Cajoling Partners on a Hard Climb

by Jay P. Goldman

When Victor Gilson took over the school district reins in Bridgeton, N.J., he did so with eyes wide open to the persistently poor academic results. Then he made certain everyone collecting a paycheck in one of the state’s poorest school communities understood the immense task ahead the same way he did.

Within just a few months of starting as superintendent of the 5,000-student Bridgeton district in 2003, Gilson had begun to schedule five-minute meetings with every staff member, all 900 of them, from the maintenance and food service departments to bus operations, counseling, coaching and teaching.

The purpose: Ensure buy-in to the four district goals by every employee. The goals deal, in order, with student achievement, safety, parental involvement and school facilities.

“All organizations are is a collection of relationships and the trust that exists in relationships … and it’s that trust that holds the organization together,” says Gilson, who served as superintendent in Dennis Township, N.J., between 1988 and 1994 before moving to Bridgeton as assistant superintendent. “They (the goals) gave people direction, and we’ve not wavered from them. We’re not into a flavor of the month.”

Gilson, 55, graduated from Bridgeton High School as part of a bumpy childhood during which he says “I lived in 14 houses in 14 states. We were always just ahead of the rent, which I later figured out.”

His unsettled start to life may explain the superintendent’s admitted impatience for meaningful academic improvements in the southern New Jersey community just west of Atlantic City. About 80 percent of the students qualify for the federal lunch program, and 87 percent are non-white. Gilson, who lives on a 20-acre farm with his prized show horses, says he runs “an urban district in the cornfields.”

He hasn’t allowed Bridgeton’s status as an Abbott District (special-needs districts so declared by the New Jersey Supreme Court) to thwart reform. In his first year as Bridgeton’s superintendent, he transformed six schools to a K-8 alignment, which contributed to a first-year drop of 2,200 disciplinary referrals among 6th through 8th graders.

Gilson pushed for more rigor, doubling the number of Advanced Placement courses offered. Unsatisfied, though, with progress on the high school level, he told the staff, “We’re not going to take three to five years for change,” a comment that momentarily took the breath away from his audience. He then sent 14 teachers and administrators to Atlanta to target a more effective model, the Talent Development High School.

These measures were rewarded last October when the New Jersey Department of Education announced it was removing Bridgeton from its “Districts in Need of Improvement” list (where it had resided since 2005), meaning the district reached proficiency in language arts and math at all grade levels for two successive years. The superintendent, acknowledging the “remarkable progress,” knows much improvement remains.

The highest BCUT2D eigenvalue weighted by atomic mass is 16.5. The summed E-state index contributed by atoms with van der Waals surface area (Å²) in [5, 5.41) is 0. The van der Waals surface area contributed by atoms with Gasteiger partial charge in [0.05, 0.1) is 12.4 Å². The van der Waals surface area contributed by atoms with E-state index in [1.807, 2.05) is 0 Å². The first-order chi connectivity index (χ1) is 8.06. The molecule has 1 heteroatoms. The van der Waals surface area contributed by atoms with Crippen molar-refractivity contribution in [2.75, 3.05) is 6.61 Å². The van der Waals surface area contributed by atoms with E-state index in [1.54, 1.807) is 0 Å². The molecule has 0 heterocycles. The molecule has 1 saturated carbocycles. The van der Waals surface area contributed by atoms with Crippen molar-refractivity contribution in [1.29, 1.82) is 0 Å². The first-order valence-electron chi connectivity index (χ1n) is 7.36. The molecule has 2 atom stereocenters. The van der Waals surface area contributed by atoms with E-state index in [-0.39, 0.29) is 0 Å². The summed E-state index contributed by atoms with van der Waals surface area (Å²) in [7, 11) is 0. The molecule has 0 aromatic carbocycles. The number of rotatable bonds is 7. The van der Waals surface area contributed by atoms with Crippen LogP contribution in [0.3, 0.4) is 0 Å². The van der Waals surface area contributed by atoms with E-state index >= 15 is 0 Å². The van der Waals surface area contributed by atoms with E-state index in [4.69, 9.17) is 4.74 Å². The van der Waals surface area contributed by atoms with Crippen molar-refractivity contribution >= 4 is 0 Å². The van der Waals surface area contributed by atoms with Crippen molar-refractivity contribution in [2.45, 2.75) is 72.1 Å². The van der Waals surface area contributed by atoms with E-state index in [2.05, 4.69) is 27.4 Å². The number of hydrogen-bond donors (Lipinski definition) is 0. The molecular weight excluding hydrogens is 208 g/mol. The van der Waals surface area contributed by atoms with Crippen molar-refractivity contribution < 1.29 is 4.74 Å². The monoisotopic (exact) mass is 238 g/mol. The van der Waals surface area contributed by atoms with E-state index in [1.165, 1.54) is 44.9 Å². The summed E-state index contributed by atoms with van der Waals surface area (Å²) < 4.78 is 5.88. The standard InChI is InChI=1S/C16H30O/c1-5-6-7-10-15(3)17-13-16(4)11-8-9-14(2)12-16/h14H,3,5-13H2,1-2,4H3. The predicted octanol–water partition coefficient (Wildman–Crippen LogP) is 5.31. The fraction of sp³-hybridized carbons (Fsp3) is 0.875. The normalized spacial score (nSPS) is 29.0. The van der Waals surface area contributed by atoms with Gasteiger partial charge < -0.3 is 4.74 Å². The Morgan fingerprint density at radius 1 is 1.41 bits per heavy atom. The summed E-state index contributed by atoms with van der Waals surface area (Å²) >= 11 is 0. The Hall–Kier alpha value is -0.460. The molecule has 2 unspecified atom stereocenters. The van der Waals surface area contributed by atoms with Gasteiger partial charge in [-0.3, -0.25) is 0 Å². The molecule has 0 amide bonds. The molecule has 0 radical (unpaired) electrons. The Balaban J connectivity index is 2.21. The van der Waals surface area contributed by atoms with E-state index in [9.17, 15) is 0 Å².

A talented infielder and captain of Bridgeton’s varsity baseball team, Gilson has committed to resuscitating the dilapidated athletic facilities that include a football stadium built as a public works project during the Depression. He has already helped raise $1.2 million through a community foundation toward a replacement stadium, the first part of a three-stage project that will include a new synthetic track and a field house that will double as a community center for surrounding towns.

Business leader Carl Kirstein, who chairs the foundation, says Gilson’s enthusiasm and personal efforts impress him. The superintendent, he says, has the sterling capacity to cajole others to join him on hard journeys.

Responds Gilson: “There is no leadership without followership. I am action oriented. I am definitely a ready-fire-aim kind of person, which is the antithesis of ready-aim-aim-aim. … I will drive 15 miles out of my way rather than sit in traffic for five minutes.”

Jay Goldman is the editor of The School Administrator. E-mail:


BIO STATS: Vic Gilson

Currently: superintendent, Bridgeton, N.J.

Previously: assistant superintendent, Bridgeton

Age: 55

Greatest influence on career: My mother was a Christian, school teacher and the finest person I have ever known. Her moral and ethical standards are the benchmark by which I judge myself.

Best professional day: No single day jumps out. Rather, there are instances, such as the high school’s designation as a model school when the achievement of our students and staff make it all worthwhile.

Books at bedside: Good to Great: Why Some Companies Make the Leap ... And Others Don’t by Jim Collins; The 7 Habits of Highly Effective People and Principle-Centered Leadership by Stephen R. Covey; and “Our Daily Bread,” a monthly religious pamphlet

Biggest blooper: I cancelled school for the next day based on a surefire weather report calling for a major snowstorm to begin around midnight. Not only didn’t we see a single flake, the sun was out the entire day. There have been many other days when it looked like it might snow that I kept schools open and there was no shortage of complaints. I have learned a valuable lesson: When there is the slightest question, close!

Key reason I’m an AASA member: The information, collegiality and professional support provided by the organization make it a requirement.